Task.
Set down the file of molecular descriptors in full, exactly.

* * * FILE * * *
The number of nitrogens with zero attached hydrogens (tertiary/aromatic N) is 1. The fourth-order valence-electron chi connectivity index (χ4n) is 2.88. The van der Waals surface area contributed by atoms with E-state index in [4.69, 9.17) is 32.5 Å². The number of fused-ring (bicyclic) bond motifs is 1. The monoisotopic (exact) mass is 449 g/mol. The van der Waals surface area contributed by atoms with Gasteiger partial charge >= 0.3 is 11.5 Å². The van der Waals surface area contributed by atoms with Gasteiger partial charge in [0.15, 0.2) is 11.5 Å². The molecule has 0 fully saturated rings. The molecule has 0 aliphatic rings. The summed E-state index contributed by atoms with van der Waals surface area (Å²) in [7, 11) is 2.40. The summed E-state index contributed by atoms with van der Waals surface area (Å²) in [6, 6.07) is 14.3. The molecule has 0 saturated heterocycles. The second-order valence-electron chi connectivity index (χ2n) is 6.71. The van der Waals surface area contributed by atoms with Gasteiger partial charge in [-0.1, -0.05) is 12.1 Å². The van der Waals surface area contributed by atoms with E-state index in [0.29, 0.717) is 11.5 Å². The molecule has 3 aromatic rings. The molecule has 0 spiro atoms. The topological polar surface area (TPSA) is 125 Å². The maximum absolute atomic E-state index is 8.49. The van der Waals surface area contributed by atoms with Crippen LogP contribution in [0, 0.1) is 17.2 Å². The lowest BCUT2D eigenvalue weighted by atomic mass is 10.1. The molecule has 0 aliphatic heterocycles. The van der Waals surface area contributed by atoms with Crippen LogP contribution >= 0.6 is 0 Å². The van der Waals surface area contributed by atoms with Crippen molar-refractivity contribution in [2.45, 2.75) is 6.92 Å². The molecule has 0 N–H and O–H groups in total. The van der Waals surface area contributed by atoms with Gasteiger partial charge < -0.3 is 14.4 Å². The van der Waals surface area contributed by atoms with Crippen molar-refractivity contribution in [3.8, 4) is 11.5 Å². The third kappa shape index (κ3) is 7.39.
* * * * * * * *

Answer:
The number of nitrogens with zero attached hydrogens (tertiary/aromatic N) is 1. The fourth-order valence-electron chi connectivity index (χ4n) is 2.88. The van der Waals surface area contributed by atoms with E-state index in [4.69, 9.17) is 32.5 Å². The number of fused-ring (bicyclic) bond motifs is 1. The monoisotopic (exact) mass is 449 g/mol. The van der Waals surface area contributed by atoms with Gasteiger partial charge >= 0.3 is 11.5 Å². The van der Waals surface area contributed by atoms with Gasteiger partial charge in [0.15, 0.2) is 11.5 Å². The molecule has 0 fully saturated rings. The molecule has 0 aliphatic rings. The summed E-state index contributed by atoms with van der Waals surface area (Å²) in [7, 11) is 2.40. The summed E-state index contributed by atoms with van der Waals surface area (Å²) in [6, 6.07) is 14.3. The molecule has 0 saturated heterocycles. The second-order valence-electron chi connectivity index (χ2n) is 6.71. The van der Waals surface area contributed by atoms with Gasteiger partial charge in [-0.1, -0.05) is 12.1 Å². The van der Waals surface area contributed by atoms with E-state index in [0.29, 0.717) is 11.5 Å². The molecule has 3 aromatic rings. The molecule has 0 spiro atoms. The topological polar surface area (TPSA) is 125 Å². The maximum absolute atomic E-state index is 8.49. The van der Waals surface area contributed by atoms with Crippen LogP contribution in [0, 0.1) is 17.2 Å². The lowest BCUT2D eigenvalue weighted by atomic mass is 10.1. The molecule has 0 aliphatic heterocycles. The van der Waals surface area contributed by atoms with Crippen LogP contribution >= 0.6 is 0 Å². The van der Waals surface area contributed by atoms with Crippen molar-refractivity contribution in [2.45, 2.75) is 6.92 Å². The molecule has 0 N–H and O–H groups in total. The van der Waals surface area contributed by atoms with Gasteiger partial charge < -0.3 is 14.4 Å². The van der Waals surface area contributed by atoms with Crippen molar-refractivity contribution in [3.8, 4) is 11.5 Å². The third kappa shape index (κ3) is 7.39.